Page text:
Africa's solar-powered way to keep vaccines cool

It takes a boat to get fisherman Antoni Fianni his new freezer.

His home is located on an island in southern Ivory Coast and it's not connected to the electricity grid.

That's why Fianni's freezer is a little different.

It's solar-powered.

The "Koolboks" freezer is an African solution that could have another use – storing vaccines.

It was developed by Ghana-headquartered PEG Africa with people like Fianni in mind.

It's an affordable way to store perishable items in remote and off-grid locations.

"Some of the fish we smoke to conserve it longer or we put ice so we can keep it for two or three days before going to deliver at market. Today the cost of buying the ice is a bit high so we are looking at working with the solar-powered freezer."

Today Fianni can store his catch for at least ten days before taking it to market.

He and his wife pay for the Koolboks via regular instalments.

Fianni is using his freezer to store fish, but PEG Africa's CEO for Ivory Coast Thierry Adonis say such cold chain technology is particularly important amid the global health crisis.

"And if we don't have, if the relevant departments and the health ministries don't follow this cold chain logic, then clearly people living in the more remote areas will not have access to the vaccine."

PEG Africa is currently piloting the solar-powered fridges and freezers in Ivorian and Senegalese fishing communities.

With funding from Power Africa, a network of private and public groups set up by USAID, PEG has also started providing solar-power systems to off-grid health centers.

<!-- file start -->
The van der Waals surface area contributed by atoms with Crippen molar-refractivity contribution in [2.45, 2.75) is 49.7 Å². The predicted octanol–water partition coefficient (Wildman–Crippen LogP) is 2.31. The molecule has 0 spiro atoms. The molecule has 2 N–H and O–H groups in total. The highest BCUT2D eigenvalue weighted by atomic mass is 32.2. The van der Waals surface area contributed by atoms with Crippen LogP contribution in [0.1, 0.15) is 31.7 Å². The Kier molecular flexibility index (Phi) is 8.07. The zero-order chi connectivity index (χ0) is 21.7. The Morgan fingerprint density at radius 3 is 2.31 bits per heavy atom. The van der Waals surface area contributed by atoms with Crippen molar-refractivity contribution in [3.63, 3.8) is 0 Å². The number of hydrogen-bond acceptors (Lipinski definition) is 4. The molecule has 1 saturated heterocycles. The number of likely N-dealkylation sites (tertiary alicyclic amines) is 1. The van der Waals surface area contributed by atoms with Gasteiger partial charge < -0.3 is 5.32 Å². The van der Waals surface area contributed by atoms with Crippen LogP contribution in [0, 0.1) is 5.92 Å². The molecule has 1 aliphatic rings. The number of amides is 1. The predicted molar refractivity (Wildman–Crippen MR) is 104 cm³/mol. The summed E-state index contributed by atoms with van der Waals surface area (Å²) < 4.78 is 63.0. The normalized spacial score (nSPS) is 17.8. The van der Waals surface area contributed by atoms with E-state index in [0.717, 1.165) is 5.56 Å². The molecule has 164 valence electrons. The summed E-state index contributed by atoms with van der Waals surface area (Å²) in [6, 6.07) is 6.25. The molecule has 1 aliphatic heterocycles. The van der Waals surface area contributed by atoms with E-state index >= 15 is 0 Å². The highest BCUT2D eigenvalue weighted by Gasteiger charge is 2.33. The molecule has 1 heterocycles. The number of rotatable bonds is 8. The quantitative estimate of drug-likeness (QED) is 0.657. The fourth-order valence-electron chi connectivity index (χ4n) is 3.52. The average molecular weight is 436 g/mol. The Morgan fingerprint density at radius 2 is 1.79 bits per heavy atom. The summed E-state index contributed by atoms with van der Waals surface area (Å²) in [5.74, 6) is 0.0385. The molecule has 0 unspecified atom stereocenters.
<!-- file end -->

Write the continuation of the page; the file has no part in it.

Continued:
According to Journal Global Health: Science and Practice, nearly 60% of healthcare facilities in sub-Saharan Africa have no access to electricity.

That means the Koolboks could be a useful tool to ensure more of the population gets protected.

Video Transcript

- It takes a boat to get fishermen Anthony Fiani his new freezer. His home is located on an island in Southern Ivory Coast, and is not connected to the electricity grid. That's why Fiani's freezer is a little different. It's solar pad. The cold box freezer's an African solution that could have another use, storing in vaccines.

It was developed by Ghana headquartered PEG Africa with people like Fiani in mind. It's an affordable way to store perishable items in remote and off-grid locations.

[NON-ENGLISH SPEECH]

- Some of the fish we smoked conserve it longer or we put ice on it so we can keep it for two or three days before delivering to market.

[NON-ENGLISH SPEECH]

Today, the cost of buying the ice is a bit higher.

[NON-ENGLISH SPEECH]

So we're looking at working with a solar powered freezer.

[NON-ENGLISH SPEECH]

Today, Fiani can store his catch for at least 10 days before taking it to the market. He and his wife pay for the cold box via regular installments. Fiani is using his freezer to store fish. But PEG Africa CEO for Ivory Coast Thierry Adonis says such a cold blockchain technology is particularly important amid the global health crisis.

[NON-ENGLISH SPEECH]

THIERRY ADONIS: If the relevant departments and the health ministries don't follow this cold chain logic then clearly people living in the more remote areas will not have access to the vaccine.

- PEG Africa is currently piloting the solar powered fridges and freezers in Ivorian and Senegalese fishing communities. With funding from PAR Africa, a network of private and public groups set up by US aid, PEG has also started providing solar powered systems to upgrade health centers.

According to the Journal Global Health Science and Practice, nearly 60% of the health care facilities in sub-Saharan Africa have no access to electricity. That means, the cold box could be a useful tool to ensure more of the population gets protected.